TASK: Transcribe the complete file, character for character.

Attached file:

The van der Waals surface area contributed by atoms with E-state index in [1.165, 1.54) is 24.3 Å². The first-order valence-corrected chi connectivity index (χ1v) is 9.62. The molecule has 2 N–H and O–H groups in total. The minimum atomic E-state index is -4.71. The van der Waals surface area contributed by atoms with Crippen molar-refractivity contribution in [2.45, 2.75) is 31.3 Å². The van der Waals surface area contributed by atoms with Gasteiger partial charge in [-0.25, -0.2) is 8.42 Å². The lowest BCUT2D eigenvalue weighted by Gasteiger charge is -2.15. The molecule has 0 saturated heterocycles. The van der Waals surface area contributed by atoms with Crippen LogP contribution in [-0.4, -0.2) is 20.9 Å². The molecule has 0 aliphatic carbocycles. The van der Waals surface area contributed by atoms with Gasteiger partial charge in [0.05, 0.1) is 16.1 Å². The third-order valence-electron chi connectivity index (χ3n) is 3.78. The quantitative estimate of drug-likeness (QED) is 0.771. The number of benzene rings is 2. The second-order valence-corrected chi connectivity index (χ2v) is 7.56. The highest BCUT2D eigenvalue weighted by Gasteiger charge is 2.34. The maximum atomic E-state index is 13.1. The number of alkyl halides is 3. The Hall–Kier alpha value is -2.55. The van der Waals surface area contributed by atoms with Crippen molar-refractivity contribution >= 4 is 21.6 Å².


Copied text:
The van der Waals surface area contributed by atoms with E-state index in [1.165, 1.54) is 24.3 Å². The first-order valence-corrected chi connectivity index (χ1v) is 9.62. The molecule has 2 N–H and O–H groups in total. The minimum atomic E-state index is -4.71. The van der Waals surface area contributed by atoms with Crippen molar-refractivity contribution in [2.45, 2.75) is 31.3 Å². The van der Waals surface area contributed by atoms with Gasteiger partial charge in [-0.25, -0.2) is 8.42 Å². The lowest BCUT2D eigenvalue weighted by Gasteiger charge is -2.15. The molecule has 0 saturated heterocycles. The van der Waals surface area contributed by atoms with Crippen LogP contribution in [-0.4, -0.2) is 20.9 Å². The molecule has 0 aliphatic carbocycles. The van der Waals surface area contributed by atoms with Gasteiger partial charge in [0.05, 0.1) is 16.1 Å². The third-order valence-electron chi connectivity index (χ3n) is 3.78. The quantitative estimate of drug-likeness (QED) is 0.771. The number of benzene rings is 2. The second-order valence-corrected chi connectivity index (χ2v) is 7.56. The highest BCUT2D eigenvalue weighted by Gasteiger charge is 2.34. The maximum atomic E-state index is 13.1. The number of alkyl halides is 3. The Hall–Kier alpha value is -2.55. The van der Waals surface area contributed by atoms with Crippen molar-refractivity contribution >= 4 is 21.6 Å².